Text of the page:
By starting at such a young age, he was able to express the sense of alienation and isolation that he felt within the world. By chronicling his everyday struggles and turning them into relatable pieces, his work would connect with his readers on a fundamental level. Much of his audience felt aligned with Bukowski’s worldview. In this sense, Bukowski’s early life was not just a formative period but the very foundation of his unique voice in American literature.
Charles Bukowski’s literary career was a slow burn, filled with ups and downs, reflecting his turbulent life. After leaving school, his writing took a backseat, as he took on various low-paying jobs to make ends meet.
It was during this time that he would move away from Los Angeles and begin his education at Los Angeles City College. This occurred as America entered World War II. He then moved to New York City, where he began pursuing his writing career. He would later go on to live in other cities, such as Philadelphia and New Orleans.
In the 1940s, his writing career began to progress, as in 1944, he published his first short story, Aftermath of a Lengthy Rejection Slip. He would then go on to release 20 Tanks from Kasseldown in 1946. Despite the momentum building, he was met with rejection and failure, which led him to give up on his writing career for nearly a decade.
Despite these early setbacks, Buskowski could not resist the urge to create. In the mid-1950s, Bukowski would make a return, developing his unique style, which would hone in on the day-to-day human experience. With the help of Jon and Louise Webb, publishers of the literary magazine The Outsider, he would regain his love for the art of writing.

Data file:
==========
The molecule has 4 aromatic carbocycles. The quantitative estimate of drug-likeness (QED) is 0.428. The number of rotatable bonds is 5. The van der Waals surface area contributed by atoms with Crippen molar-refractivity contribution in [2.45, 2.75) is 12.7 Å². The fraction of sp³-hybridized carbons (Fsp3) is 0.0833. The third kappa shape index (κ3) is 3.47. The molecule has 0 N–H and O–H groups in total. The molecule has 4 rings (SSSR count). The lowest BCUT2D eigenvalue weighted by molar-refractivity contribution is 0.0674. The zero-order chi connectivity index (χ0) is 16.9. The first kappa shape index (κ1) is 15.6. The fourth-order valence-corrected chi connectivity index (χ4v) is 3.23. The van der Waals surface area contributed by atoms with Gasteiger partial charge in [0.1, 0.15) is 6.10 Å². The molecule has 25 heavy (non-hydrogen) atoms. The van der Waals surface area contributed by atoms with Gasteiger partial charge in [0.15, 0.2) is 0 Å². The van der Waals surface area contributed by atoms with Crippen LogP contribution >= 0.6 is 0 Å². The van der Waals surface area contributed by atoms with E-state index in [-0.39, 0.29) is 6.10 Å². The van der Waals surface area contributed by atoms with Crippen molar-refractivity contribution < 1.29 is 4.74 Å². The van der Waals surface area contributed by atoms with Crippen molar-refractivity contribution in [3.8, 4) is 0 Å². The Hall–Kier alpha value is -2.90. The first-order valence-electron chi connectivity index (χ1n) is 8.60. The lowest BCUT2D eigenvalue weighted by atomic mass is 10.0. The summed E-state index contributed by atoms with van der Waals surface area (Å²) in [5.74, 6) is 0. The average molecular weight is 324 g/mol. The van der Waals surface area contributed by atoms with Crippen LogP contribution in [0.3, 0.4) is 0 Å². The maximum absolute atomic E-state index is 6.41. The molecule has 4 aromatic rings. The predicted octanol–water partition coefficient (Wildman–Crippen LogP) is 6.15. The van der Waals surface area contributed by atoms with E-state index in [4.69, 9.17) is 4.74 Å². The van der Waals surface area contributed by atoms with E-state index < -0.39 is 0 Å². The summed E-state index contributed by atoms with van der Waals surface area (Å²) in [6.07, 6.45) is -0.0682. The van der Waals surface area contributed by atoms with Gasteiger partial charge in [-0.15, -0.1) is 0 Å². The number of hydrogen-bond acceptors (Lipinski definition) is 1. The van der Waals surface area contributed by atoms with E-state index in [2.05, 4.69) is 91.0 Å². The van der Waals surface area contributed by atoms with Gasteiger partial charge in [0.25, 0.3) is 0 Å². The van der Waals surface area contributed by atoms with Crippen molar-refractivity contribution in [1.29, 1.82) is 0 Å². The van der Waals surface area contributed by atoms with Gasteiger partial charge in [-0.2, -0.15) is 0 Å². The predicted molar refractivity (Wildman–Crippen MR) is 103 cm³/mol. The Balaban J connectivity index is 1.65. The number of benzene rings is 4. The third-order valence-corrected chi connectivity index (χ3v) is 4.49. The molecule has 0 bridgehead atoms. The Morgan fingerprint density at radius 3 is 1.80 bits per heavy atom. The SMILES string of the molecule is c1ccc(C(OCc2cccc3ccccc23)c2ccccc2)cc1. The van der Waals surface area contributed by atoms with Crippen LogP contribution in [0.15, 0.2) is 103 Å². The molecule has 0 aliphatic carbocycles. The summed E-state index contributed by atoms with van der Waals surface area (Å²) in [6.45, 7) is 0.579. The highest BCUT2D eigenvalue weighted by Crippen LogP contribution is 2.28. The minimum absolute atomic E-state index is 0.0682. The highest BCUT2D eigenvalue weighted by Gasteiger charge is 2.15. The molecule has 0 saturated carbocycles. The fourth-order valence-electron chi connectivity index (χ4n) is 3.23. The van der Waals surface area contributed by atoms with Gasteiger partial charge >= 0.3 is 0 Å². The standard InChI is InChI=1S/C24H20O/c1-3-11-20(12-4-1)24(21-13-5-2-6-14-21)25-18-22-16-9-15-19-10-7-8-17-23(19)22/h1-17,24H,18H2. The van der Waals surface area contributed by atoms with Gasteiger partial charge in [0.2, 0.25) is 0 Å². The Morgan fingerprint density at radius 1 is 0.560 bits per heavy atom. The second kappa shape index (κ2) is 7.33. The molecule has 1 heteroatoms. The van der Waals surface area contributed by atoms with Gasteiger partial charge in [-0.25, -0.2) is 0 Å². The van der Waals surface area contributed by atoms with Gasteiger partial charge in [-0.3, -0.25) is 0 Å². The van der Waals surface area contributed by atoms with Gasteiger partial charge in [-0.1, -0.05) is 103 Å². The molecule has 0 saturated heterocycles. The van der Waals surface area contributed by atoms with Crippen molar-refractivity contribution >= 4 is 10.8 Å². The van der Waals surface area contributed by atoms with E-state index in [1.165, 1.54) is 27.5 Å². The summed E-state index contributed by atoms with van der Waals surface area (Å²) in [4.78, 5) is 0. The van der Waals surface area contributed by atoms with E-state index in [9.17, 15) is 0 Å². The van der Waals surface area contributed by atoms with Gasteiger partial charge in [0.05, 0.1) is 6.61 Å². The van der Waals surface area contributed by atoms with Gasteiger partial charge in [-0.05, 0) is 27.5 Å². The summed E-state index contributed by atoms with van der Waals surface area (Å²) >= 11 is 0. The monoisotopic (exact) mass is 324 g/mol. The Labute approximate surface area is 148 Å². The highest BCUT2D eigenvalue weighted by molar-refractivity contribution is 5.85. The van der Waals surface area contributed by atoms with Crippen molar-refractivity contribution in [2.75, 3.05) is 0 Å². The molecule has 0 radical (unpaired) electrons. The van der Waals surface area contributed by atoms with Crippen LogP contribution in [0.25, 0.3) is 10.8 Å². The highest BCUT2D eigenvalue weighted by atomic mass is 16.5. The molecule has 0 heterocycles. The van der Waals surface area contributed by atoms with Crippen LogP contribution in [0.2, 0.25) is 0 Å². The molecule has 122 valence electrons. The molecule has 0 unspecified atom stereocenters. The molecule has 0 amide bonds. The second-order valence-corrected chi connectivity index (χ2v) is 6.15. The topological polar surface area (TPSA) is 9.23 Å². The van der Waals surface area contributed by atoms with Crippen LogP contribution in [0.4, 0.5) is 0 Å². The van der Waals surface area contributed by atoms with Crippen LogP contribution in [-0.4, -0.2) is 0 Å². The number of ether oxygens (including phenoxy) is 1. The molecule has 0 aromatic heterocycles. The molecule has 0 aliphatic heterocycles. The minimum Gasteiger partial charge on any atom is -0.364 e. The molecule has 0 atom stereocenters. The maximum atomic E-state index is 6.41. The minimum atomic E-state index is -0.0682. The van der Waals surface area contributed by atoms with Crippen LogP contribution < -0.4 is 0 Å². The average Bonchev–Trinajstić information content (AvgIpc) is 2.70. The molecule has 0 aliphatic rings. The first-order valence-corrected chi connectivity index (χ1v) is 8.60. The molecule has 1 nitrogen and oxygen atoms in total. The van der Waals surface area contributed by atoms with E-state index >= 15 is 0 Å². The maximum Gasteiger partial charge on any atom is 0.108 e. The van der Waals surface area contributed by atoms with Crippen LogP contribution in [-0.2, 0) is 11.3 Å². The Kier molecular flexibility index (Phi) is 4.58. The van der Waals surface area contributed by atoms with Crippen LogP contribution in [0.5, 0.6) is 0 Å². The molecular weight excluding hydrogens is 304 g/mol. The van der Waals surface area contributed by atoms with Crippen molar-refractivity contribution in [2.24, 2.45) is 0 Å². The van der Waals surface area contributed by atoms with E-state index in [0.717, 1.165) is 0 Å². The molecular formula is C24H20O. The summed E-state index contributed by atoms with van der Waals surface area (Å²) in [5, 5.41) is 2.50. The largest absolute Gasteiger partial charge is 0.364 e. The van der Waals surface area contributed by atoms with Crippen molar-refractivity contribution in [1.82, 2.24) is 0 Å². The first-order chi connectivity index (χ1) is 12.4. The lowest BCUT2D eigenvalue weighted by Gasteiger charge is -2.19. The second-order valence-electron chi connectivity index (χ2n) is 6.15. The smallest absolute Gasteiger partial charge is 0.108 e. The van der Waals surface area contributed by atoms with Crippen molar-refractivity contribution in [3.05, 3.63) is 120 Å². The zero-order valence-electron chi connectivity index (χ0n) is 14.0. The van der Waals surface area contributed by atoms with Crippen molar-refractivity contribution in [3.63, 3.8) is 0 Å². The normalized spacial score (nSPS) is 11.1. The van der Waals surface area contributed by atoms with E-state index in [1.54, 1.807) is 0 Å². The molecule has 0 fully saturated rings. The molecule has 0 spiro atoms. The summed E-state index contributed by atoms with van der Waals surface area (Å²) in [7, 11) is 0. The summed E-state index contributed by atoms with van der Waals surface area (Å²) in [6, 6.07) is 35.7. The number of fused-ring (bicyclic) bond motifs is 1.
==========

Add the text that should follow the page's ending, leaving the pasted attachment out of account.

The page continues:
Throughout the 1960s, after a return to Los Angeles, Bukowski’s reputation grew rapidly, particularly within the underground literary scene. His first poetry collection, Flower, Fist, and Bestial Wail, was published in 1960.
He started to gain momentum, featuring in various small literary magazines. His portrayal of the human condition resonated with his audience. He would go on to publish all of Cold Dogs in the Courtyard, Crucifix in a Deathhand: New Poems, and Confessions of a Man Insane Enough to Live with Beasts in 1965.
After persisting for decades, Bukowski would finally get his big break. The founder of Black Sparrow Press, John Martin, would end up offering a monthly salary to write full-time. This would mean Bukowksiu would have to give up his job at the post office. This was a proposal that was too good for him to turn down. In 1971, Bukowski took the leap, and his first novel, Post Office, was published, chronicling his years as a postal clerk. It was met with critical acclaim and commercial success.
Once he had a platform to build from, Bukowski would gradually turn into a prolific storyteller. He would write and publish poems, short stories, and novels. His 1972 poetry collection Mockingbird Wish Me Luck increased his fame, and his 1975 novel Factotum depicted his struggles with various menial jobs.